Nine females spayed, urgent help needed

All of us started our day very early this morning.  By 7.20am, PingSu, Ainey, Pravinn and I were already waiting at the clinic for our vet, Dr Khor. 

Here’s the grooming table Dr Khor had borrowed for today’s spaying.
That’s the paraphernalia needed for today – so many things! 
Dr Khor and his three very capable assistants had had them packed yesterday. 
All ready to go. 
I marvelled at their efficiency and speed.
I couldn’t get any vege kibbles under such notice, so I bought up the three packs of Addiction from Dr Khor.
All loaded, off we went…
We arrived at Bentong, and we greeted by good news.  Four of the dogs have already been adopted by Bentong folks (Bro Sui’s friend).  That was such wonderful news – music to my ears.  Two males and two females (all white ones) – we can’t be too particular here, as long as anyone wants them, and I trust Bro Sui’s judgment, they get to go to their new home. 
You see why I need to get the females spayed as quickly as possible? 
That’s our mission for today.
Hello?  Who are you?  Why, it’s the white shaggy dog, remember?  The one we brought from the Klang Pound and the helpers wanted to keep as their pet?  They have shaved off his long fur, and bathed him.  So, he is now a scruffy dog instead of a shaggy one.  The helpers love him to bits, according to Bro Sui, and his name is now Jimmy.  And he actually responds to his name!  Jimmy follows Mr Mariappan everywhere, and is now 2nd lieutenant to Liberty (Mr Mariappan’s 1st lieutenant).  We can see the helpers all adore Jimmy.  They have never had a “branded” dog before….
Dr Khor and his team wasted no time in setting up his operating table.  Jimmy supervises.  “First dog, stand-by!”, Alex calls.  
Okay….so off we went to get the first dog from the girls’ room.  No time to take photos of everything.  There were only four of us, and all of us had to do this together.  At the girls’ room, many wanted to come out, so it was a game of squeezing again…. 
This Dalmatian Mix was the one who was closest to the door, so she’d be the first to be spayed.  I decided to carry her instead of using the leash to drag her. 
Muzzled, and ready for anaethesia.
Jimmy, the 2nd lieutenant monitoring close by.
Dr Khor at work.
Dr Khor and his three super-efficient and well-trained assistants.
“Next, stand-by!”, Alex calls out.
No.2 to go.
The three assistants at work – they weigh, shave and prepare the dog.
PingSu, Ainey and me – massaging the first dog, to help circulation and recovery.  Jimmy was very concerned and tried to help.  He really did.  Pravinn had to distract him in case he stepped on the wound.   
Meanwhile, Mr Mariappan was cooking the broth for the day, with Jimmy’s help, of course.
Jimmy understood he is not supposed to come near the recovery area, so he watches from afar.  Note the look of concern on his face.  Don’t you just LOVE dogs?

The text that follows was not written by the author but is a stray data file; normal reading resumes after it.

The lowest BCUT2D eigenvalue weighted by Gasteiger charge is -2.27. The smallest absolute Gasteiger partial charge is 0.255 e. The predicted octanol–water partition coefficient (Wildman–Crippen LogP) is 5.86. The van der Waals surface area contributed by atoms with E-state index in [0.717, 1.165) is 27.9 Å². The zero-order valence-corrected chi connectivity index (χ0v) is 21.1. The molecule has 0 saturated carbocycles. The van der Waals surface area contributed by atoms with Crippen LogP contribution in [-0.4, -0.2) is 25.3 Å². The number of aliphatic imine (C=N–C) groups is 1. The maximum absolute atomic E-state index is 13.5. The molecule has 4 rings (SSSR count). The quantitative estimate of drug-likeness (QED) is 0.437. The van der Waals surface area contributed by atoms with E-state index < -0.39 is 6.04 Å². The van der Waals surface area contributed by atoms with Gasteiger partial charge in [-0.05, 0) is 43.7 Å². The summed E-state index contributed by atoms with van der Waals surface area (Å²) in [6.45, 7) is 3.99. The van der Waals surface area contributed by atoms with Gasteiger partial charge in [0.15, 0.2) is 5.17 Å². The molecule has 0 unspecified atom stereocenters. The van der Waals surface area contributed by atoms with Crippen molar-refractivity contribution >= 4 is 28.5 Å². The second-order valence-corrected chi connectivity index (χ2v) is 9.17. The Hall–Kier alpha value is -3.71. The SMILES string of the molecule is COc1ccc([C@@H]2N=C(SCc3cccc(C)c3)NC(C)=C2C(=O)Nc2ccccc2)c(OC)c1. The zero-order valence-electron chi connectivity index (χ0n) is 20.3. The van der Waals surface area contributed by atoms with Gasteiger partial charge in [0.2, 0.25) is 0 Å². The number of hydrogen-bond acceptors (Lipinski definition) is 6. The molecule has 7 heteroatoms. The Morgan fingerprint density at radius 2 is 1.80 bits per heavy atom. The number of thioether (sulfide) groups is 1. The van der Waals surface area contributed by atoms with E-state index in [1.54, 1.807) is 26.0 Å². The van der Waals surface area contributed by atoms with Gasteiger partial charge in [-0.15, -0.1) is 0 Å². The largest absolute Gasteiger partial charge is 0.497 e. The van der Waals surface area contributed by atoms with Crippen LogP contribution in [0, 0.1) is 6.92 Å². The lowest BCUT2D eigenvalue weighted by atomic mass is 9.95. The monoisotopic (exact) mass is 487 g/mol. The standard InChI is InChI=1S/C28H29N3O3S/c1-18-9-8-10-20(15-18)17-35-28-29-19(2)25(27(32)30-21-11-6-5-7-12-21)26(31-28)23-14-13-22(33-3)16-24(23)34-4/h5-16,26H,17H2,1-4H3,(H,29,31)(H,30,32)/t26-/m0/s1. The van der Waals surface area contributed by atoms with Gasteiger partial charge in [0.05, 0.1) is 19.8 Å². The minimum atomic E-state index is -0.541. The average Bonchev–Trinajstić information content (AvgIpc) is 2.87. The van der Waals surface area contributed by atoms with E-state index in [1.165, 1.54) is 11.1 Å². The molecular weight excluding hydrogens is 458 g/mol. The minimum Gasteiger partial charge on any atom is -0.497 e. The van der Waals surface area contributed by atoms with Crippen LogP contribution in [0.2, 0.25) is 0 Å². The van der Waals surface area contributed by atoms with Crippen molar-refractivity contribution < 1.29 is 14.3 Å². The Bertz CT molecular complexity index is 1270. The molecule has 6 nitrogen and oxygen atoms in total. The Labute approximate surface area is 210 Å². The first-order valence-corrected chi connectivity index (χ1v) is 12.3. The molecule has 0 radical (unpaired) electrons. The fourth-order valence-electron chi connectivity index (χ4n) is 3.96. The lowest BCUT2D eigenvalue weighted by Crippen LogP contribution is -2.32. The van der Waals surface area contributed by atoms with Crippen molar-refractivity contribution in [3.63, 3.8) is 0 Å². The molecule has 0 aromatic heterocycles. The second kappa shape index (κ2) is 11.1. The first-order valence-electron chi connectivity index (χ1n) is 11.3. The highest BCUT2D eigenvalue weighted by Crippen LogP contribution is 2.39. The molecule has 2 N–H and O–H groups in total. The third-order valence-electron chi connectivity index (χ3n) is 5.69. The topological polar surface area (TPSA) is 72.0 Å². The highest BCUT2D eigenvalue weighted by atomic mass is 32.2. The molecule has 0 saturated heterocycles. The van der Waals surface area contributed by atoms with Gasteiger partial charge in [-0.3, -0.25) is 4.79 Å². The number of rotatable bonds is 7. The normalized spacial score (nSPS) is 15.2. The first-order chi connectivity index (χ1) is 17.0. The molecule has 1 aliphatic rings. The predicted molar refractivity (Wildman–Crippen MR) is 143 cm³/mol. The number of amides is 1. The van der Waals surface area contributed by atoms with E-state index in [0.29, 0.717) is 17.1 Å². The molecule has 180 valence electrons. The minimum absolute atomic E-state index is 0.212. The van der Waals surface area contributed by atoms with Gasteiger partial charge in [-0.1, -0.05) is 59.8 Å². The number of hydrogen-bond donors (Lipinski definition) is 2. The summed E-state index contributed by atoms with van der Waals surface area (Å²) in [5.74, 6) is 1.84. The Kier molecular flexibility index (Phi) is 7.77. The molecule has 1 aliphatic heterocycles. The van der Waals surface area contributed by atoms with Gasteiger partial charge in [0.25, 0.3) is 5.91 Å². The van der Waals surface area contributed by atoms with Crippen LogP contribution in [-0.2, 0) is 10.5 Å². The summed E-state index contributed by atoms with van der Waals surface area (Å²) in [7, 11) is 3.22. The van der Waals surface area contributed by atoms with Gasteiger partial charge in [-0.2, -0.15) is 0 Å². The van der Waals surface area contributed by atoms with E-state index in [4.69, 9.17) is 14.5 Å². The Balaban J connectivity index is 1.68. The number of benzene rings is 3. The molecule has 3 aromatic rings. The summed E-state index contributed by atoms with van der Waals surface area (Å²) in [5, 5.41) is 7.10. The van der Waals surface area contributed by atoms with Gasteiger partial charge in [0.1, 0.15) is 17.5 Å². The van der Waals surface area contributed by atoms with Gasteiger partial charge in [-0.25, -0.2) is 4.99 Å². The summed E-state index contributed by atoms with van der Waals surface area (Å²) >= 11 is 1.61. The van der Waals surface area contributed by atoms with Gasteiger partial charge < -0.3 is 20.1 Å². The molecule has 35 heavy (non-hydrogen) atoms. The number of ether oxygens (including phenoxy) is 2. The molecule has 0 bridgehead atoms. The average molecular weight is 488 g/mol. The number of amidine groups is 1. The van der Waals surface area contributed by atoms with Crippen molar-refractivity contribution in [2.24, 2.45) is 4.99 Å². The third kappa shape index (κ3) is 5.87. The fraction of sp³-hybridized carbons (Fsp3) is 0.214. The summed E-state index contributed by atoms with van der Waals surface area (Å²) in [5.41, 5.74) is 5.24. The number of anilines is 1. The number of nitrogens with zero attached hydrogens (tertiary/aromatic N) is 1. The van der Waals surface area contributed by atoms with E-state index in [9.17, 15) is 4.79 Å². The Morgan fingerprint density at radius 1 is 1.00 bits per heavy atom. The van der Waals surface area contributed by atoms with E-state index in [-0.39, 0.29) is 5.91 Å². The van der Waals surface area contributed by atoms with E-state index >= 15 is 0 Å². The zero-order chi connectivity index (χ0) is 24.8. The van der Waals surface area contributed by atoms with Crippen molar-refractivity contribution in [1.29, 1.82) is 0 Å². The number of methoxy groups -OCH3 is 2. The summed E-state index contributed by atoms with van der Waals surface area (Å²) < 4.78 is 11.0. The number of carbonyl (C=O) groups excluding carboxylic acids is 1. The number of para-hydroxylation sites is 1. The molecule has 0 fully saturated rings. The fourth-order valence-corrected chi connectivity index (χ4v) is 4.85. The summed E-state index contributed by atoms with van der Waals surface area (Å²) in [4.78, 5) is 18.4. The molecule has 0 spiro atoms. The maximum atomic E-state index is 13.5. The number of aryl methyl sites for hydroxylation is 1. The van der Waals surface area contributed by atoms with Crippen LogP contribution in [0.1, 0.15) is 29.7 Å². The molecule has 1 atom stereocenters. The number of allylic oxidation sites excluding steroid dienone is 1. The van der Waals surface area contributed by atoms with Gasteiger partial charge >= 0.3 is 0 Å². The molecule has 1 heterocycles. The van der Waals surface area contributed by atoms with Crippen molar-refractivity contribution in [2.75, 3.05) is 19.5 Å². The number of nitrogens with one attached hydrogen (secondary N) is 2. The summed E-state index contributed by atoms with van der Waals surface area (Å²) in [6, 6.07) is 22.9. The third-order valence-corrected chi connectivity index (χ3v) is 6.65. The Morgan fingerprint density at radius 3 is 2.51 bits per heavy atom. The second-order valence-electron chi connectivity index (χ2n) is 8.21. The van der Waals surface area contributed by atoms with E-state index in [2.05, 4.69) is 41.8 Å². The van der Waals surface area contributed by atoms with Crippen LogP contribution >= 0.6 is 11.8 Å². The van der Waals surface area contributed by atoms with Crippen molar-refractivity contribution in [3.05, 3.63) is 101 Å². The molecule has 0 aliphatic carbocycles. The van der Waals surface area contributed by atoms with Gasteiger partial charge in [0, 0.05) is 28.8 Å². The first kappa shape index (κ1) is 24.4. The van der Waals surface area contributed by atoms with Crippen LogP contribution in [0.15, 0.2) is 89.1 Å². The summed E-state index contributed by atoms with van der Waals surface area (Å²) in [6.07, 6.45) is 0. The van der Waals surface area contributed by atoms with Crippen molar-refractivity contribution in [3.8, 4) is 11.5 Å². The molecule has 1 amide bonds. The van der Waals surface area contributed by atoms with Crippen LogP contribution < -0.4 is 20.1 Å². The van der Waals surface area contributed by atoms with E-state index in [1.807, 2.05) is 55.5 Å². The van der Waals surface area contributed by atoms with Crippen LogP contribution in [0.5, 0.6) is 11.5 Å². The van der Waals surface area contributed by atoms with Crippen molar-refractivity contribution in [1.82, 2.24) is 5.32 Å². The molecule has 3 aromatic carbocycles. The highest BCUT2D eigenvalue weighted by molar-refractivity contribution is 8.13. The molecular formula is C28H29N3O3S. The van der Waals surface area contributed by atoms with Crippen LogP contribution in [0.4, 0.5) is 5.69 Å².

Dog No.2 recovered very quickly from the anaesthesia, but the Dalmatian Mix was still down and out.  I got really worried by now, and Dr Khor quickly administered an injection to speed up the recovery.  Some dogs recover faster than others, I know, but you’d still worry.  We massaged her more vigorously and I sent loving thoughts to her, “Wake up, please, wake up!”.  By now, I’ve already named her Perdita (after the Mom-Dalmatian in 101 Dalmatians).
Perdita finally came to….phew!  We all cheered!
Each dog that had come to, we put inside a cage for recovery.  Pravinn helped Mr Mariappan set up the cages.  Luckily we had a man amongst us for today.
Dante2 was next.  She was so eager to get out of the enclosure.
Selphie was No.4.  She’s the one whom I promised I’d take out of the pound because she definitely gave me “the look” when I visited the pound on the 1st day. 
No.5 was this huge dog.  She also took a longer period to recover, and had to be given the recovery jab.
Massaging Selphie’s legs.
Come on, Selphie, wake up! 
Doing the huge dog.
Selphie – she woke up on time.
This must be No.6 – I’ve lost count by then.
This small black dog turned would have been No.7 but he turned out to be a male.  Oops, our mistake – we had mistakenly put him together with the girls that day.  I hope he didn’t get bullied.
But he had two deep wounds on his legs, and he did not look too well, so Dr Khor decided not to neuter him.  As a natural medicine, Dr Khor said honey works very well on wounds.  Bro Sui said he had his own medicine which works wonders on his cows.  We’ve decided to let tomorrow’s vets decide on what’s best for this little boy, so we’ve isolated him in a small cage.
This was next, but Dr Khor noticed some nasal discharge and we heard her coughing.  Dr Khor did the distemper test and it was positive.  Our hearts fell.  No spaying.
She was isolated immediately from the rest. I’m so sorry, dear one.  You can’t join the rest.